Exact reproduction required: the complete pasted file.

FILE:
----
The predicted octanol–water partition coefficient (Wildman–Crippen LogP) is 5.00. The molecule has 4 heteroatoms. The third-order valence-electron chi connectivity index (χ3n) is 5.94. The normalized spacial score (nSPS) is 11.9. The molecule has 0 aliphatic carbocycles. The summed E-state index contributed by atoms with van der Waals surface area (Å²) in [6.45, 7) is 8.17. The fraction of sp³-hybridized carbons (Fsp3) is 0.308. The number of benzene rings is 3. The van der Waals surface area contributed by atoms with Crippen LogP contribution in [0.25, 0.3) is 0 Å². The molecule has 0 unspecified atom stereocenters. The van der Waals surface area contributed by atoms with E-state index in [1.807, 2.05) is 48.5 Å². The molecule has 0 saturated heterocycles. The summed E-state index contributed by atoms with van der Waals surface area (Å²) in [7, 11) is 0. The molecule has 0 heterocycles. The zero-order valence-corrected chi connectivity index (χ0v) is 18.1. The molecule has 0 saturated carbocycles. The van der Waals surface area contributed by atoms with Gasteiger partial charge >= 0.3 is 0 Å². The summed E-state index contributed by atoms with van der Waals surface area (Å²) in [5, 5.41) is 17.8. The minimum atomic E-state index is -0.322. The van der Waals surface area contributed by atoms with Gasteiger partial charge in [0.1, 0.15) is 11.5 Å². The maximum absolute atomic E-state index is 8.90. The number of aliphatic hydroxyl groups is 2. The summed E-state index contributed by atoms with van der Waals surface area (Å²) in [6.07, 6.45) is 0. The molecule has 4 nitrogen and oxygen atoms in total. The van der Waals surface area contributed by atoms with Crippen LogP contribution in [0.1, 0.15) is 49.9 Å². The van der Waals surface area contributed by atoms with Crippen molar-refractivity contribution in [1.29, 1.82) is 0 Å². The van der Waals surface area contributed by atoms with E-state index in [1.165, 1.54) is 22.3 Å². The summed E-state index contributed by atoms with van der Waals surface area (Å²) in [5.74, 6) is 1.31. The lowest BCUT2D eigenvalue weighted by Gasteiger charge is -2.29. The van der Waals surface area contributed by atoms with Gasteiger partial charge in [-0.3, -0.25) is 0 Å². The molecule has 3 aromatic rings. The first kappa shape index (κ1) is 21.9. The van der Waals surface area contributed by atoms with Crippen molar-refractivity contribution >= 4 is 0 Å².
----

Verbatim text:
The predicted octanol–water partition coefficient (Wildman–Crippen LogP) is 5.00. The molecule has 4 heteroatoms. The third-order valence-electron chi connectivity index (χ3n) is 5.94. The normalized spacial score (nSPS) is 11.9. The molecule has 0 aliphatic carbocycles. The summed E-state index contributed by atoms with van der Waals surface area (Å²) in [6.45, 7) is 8.17. The fraction of sp³-hybridized carbons (Fsp3) is 0.308. The number of benzene rings is 3. The van der Waals surface area contributed by atoms with Crippen LogP contribution in [0.25, 0.3) is 0 Å². The molecule has 0 unspecified atom stereocenters. The van der Waals surface area contributed by atoms with E-state index in [1.807, 2.05) is 48.5 Å². The molecule has 0 saturated heterocycles. The summed E-state index contributed by atoms with van der Waals surface area (Å²) in [7, 11) is 0. The molecule has 0 heterocycles. The zero-order valence-corrected chi connectivity index (χ0v) is 18.1. The molecule has 0 saturated carbocycles. The van der Waals surface area contributed by atoms with Gasteiger partial charge >= 0.3 is 0 Å². The summed E-state index contributed by atoms with van der Waals surface area (Å²) in [5, 5.41) is 17.8. The minimum atomic E-state index is -0.322. The van der Waals surface area contributed by atoms with Gasteiger partial charge in [0.1, 0.15) is 11.5 Å². The maximum absolute atomic E-state index is 8.90. The number of aliphatic hydroxyl groups is 2. The summed E-state index contributed by atoms with van der Waals surface area (Å²) in [6.07, 6.45) is 0. The molecule has 4 nitrogen and oxygen atoms in total. The van der Waals surface area contributed by atoms with Crippen LogP contribution in [0.1, 0.15) is 49.9 Å². The van der Waals surface area contributed by atoms with Crippen molar-refractivity contribution in [1.29, 1.82) is 0 Å². The van der Waals surface area contributed by atoms with E-state index in [1.165, 1.54) is 22.3 Å². The summed E-state index contributed by atoms with van der Waals surface area (Å²) in [5.74, 6) is 1.31. The lowest BCUT2D eigenvalue weighted by Gasteiger charge is -2.29. The van der Waals surface area contributed by atoms with Gasteiger partial charge in [-0.3, -0.25) is 0 Å². The molecule has 3 aromatic rings. The first kappa shape index (κ1) is 21.9. The van der Waals surface area contributed by atoms with Crippen molar-refractivity contribution >= 4 is 0 Å².